Grey Heron Ardea cinerea
The Grey Heron is a wading bird of the heron family Ardeidae, native throughout temperate Europe and Asia and also parts of Africa. It is resident in the milder south and west, but many birds retreat in winter from the ice in colder regions. It has become common in summer even inside the Arctic circle along the Norwegian coast.
It is a large bird, standing up to 100 cm (39 in) tall and measuring 84–102 cm (33–40 in) long with a 155–195 cm (61–77 in) wingspan. The body weight can range from 1.02–2.08 kg (2.2–4.6 lb). Its plumage is largely grey above, and off-white below. Adults have a white head with a broad black supercilium and slender crest, while immatures have a dull grey head. It has a powerful, pinkish-yellow bill, which is brighter in breeding adults. It has a slow flight, with its long neck retracted (S-shaped). This is characteristic of herons and bitterns, and distinguishes them from storks, cranes and spoonbills, which extend their necks. The call is a loud croaking "fraaank".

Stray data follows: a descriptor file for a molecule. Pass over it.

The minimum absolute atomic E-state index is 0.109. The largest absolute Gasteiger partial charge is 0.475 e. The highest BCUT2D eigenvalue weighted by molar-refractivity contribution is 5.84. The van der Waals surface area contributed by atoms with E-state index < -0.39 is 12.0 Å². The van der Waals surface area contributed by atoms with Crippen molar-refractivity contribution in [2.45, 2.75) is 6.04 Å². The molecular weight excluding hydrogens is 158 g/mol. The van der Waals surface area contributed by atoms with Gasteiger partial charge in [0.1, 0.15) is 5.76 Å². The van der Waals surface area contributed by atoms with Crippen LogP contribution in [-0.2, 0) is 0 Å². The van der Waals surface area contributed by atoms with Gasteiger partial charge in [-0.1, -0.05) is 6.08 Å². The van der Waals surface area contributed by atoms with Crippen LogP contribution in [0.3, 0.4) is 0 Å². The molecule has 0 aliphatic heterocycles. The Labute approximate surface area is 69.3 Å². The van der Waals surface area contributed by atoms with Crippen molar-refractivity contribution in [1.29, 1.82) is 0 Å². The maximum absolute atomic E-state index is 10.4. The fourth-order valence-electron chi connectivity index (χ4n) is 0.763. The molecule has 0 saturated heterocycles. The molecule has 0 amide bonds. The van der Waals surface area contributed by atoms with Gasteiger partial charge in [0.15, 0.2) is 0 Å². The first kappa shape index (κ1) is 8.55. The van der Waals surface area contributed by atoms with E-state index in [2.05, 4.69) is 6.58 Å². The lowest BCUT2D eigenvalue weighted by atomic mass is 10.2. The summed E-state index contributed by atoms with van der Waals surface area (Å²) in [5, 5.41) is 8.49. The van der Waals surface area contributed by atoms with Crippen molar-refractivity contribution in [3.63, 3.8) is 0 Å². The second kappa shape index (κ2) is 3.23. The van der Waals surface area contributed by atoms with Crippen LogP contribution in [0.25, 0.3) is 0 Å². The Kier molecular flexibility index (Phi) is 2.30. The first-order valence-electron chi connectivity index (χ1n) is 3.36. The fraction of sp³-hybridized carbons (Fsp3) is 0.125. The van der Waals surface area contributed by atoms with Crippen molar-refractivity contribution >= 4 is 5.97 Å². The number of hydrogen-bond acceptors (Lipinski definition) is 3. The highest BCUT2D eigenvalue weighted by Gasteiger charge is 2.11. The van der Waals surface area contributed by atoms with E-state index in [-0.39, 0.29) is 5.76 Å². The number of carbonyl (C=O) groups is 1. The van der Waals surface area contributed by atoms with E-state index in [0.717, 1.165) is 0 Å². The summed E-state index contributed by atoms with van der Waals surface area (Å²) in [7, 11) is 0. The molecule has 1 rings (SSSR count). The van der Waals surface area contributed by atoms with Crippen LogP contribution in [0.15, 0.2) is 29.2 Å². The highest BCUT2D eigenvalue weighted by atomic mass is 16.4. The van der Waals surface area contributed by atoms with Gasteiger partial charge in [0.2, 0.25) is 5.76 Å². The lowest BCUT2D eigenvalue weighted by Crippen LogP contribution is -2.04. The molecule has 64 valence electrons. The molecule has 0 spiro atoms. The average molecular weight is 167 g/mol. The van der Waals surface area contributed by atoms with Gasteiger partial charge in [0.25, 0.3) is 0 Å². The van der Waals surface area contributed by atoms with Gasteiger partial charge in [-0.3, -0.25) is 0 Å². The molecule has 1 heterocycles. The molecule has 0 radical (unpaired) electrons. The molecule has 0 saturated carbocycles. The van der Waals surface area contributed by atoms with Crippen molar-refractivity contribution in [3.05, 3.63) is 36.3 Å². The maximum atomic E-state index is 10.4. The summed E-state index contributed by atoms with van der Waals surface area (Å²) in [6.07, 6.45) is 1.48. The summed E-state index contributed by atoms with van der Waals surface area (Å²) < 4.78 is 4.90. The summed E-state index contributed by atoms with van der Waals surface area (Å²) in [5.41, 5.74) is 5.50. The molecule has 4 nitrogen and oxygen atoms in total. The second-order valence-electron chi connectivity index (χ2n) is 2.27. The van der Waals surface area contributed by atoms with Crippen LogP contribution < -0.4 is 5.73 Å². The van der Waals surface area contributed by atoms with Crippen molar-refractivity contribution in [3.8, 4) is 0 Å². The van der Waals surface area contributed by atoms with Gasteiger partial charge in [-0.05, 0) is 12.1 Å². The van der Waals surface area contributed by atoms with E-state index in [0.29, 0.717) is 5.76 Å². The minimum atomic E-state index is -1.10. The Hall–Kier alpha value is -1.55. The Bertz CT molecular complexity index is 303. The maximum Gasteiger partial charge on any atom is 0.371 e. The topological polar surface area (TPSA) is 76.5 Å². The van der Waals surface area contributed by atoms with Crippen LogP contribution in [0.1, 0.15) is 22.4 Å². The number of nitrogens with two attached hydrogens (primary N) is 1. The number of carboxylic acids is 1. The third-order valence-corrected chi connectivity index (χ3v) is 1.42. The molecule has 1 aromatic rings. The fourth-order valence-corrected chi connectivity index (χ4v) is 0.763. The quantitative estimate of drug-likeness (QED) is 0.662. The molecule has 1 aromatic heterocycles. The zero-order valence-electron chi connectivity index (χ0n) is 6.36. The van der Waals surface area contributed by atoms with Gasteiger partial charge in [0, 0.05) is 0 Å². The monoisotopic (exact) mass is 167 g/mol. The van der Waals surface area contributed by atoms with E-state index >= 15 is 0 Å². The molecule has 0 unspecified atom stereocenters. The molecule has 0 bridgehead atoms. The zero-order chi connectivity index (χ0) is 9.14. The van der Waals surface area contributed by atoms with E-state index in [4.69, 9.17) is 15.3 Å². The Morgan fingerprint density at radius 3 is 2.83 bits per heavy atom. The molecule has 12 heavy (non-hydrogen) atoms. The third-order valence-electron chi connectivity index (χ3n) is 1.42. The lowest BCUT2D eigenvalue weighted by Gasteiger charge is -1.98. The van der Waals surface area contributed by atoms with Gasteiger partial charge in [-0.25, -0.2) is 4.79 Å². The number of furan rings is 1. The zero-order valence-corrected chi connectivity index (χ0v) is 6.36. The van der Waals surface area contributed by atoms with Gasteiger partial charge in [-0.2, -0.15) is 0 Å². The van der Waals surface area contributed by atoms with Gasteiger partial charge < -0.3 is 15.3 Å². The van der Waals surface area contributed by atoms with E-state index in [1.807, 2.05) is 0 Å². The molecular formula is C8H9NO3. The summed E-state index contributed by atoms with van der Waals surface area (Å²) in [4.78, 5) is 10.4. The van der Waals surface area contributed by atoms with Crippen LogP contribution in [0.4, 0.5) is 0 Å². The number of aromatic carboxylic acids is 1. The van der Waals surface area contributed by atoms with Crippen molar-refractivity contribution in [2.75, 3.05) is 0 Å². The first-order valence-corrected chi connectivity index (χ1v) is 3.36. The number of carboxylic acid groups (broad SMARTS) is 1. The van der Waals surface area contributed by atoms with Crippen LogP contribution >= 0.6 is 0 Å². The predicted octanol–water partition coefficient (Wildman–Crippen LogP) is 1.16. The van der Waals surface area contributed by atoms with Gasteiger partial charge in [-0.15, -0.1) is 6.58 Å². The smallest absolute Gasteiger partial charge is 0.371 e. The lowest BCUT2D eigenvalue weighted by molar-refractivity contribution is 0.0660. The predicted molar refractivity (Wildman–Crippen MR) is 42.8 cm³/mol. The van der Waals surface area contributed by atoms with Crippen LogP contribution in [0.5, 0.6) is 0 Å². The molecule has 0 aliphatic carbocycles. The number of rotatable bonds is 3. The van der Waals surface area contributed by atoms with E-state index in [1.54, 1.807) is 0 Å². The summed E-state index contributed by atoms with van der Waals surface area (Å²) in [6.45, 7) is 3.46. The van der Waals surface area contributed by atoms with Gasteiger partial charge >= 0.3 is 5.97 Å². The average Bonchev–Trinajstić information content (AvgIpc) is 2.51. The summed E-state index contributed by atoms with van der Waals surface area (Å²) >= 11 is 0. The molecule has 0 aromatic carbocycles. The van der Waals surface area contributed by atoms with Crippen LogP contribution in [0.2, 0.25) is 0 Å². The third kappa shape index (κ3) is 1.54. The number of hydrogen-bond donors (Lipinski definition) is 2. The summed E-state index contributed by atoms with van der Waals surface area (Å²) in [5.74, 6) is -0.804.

Food and feeding
It feeds in shallow water, catching fish, frogs, and insects with its long bill. Herons will also take small mammals, reptiles and occasionally warbler nestlings, plovers, young and adult snipes, takes ducklings and tern chicks and other small birds. It will often wait motionless for prey, or slowly stalk its victim. In the Netherlands, the Grey Heron has become a very common species in recent decades by moving into urban environments in great numbers. There, the herons also make use of food discarded by humans. They will also visit Zoos at feeding times to take advantage of birds such as penguins and pelicans and some individuals even make use of people feeding them at their homes. Similar behaviour on a smaller scale has been reported in Ireland.
This species breeds in colonies in trees close to lakes, the seashore or other wetlands, although it will also nest in reedbeds. It builds a bulky stick nest.
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©Andy Stuart 2012
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